Greetings Fellow Travelers,
"... for through him God created everything in the heavenly realms and on earth. He made the things we can see and the things we can’t see – such as thrones, kingdoms, rulers, and authorities in the unseen world. Everything was created through him and for him. He existed before anything else, and he holds all creation together. Christ is also the head of the church, which is his body. He is the beginning, supreme over all who rise from the dead. So he is first in everything. For God in all his fullness was pleased to live in Christ, and through him God reconciled everything to himself. He made peace with everything in heaven and on Herat by means of Christ’s blood on the cross. This includes you who were once far away from God. You were his enemies, separated from him by your evil thoughts and actions. Yet now he has reconciled you to himself through the death of Christ in his physical body. As a result, he has brought you into his own presence, and you are holy and blameless as you stand before him without a single fault. But you must continue to believe this truth and stand firmly in it. Don’t drift away from the assurance you received when you heard the Good News. The Good News has been preached all over the world, and I, Paul, have been appointed as God’s servant to proclaim it. I am glad when I suffer for you in my body, for I am participating in the sufferings of Christ that continue for his body, the church. God has given me the responsibility of serving his church by proclaiming his entire message to you".
As we remember the death of Dietrich Bonhoeffer, we remember the death of a martyr and a godly man that gave his life 63 years ago. He gave his life as a sacrificial offering in a battle between the supposed divinity and power of the German Nazi State and the true divinity of Jesus; a battle which was being fought for lordship over people and the state.
Dietrich Bonhoeffer, at 39, led his ultimate celebration service on Sunday, April 8, 1945. Soon after, the Nazi guards summoned him, saying, “Prisoner Bonhoeffer, get ready and come with us”. All of the prisoners knew that this summons was the announcement of his execution. In that moment, Bonhoeffer spoke these last words heard by his friends, “This is the end – for me it is the beginning – of life”. The following day, in a tree that still stands today, Bonhoeffer was hung, leaving Schoenberg barely a week before that the allies freed that concentration camp.
While he was in jail, he himself did not permit his name to be written in the prayer book of the Confessing church of that time, since this church believed that his incarceration was not as worthy as that of those persecuted for exclusively religious reasons. Bonhoeffer was imprisoned for acting to conspire against Hitler and had tried to assassinate him. But 50 years after his death, protestant leaders around the world reversed this decision, stating that Bonhoeffer, like anyone who hungers and thirsts after Justice, gave his life in the fight against inhumanity, oppression, and the perversion of the human race.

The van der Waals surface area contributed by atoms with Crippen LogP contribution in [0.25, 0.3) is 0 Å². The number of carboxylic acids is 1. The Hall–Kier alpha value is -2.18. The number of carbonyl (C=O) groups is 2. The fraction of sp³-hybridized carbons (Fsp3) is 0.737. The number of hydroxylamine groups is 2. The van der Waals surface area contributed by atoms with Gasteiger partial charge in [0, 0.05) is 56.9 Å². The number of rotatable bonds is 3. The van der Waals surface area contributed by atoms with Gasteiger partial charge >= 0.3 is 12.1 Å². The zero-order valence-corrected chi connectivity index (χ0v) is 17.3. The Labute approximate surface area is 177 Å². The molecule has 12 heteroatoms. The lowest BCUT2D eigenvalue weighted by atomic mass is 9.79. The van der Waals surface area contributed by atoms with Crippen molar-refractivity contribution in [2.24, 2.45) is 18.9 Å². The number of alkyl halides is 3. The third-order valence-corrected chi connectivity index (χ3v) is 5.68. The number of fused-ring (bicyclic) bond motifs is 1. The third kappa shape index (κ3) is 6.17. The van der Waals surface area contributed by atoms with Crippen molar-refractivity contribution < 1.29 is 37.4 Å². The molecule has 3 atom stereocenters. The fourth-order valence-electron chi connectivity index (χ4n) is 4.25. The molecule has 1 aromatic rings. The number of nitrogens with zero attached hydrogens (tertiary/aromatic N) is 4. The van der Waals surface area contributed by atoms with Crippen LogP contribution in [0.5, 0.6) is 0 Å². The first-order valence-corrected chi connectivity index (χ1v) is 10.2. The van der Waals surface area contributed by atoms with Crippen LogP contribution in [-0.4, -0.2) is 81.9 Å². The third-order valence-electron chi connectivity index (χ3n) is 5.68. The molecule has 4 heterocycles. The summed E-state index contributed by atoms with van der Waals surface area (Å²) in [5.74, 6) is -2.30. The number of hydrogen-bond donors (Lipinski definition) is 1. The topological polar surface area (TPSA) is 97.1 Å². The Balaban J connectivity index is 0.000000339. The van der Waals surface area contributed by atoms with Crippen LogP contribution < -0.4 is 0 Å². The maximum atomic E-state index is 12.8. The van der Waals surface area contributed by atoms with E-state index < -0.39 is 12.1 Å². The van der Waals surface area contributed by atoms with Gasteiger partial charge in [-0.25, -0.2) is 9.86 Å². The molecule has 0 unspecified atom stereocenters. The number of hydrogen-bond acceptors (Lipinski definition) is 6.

Today, many of Bonhoeffer written works can be still found, such as: The Cost of Discipleship, Life Together, Letters and Papers from Prison, among others. Inspired by this “modern day saint”, it would serve us well to pray:
Gracious Lord, we ask that you allow us to look beyond ourselves when we only see the things in our own lives. We ask that you would grant us grace, like that of your servant Dietrich Bonhoeffer, to know and teach the truth as it was manifested in the life of Jesus Christ. We ask that we could bear the cost of following the Master. Allow us, strengthened by Bonhoeffer’s testimony and example, to be able to receive your Word and embrace your call with an undivided heart. In the name of Jesus Christ, our Savior who lives and reigns with your and with the Holy Spirit, one God, for ever and ever. Amen.
At least that would be my prayer. We need to remember to pray for our brothers and sisters who are persecuted, and who fight for justice and who advocate for the sick. We need to remember to pray for ourselves, so comfortable (and lazy) that we honestly believe that we can serve the Lord in the midst of the tranquility and comfort of our churches – only disturbing our neighbors with the noise of our deafening worship music, but never disturbing the power structures of this world. I pray that our example would be so loud, that it would disturb far beyond those that hear us.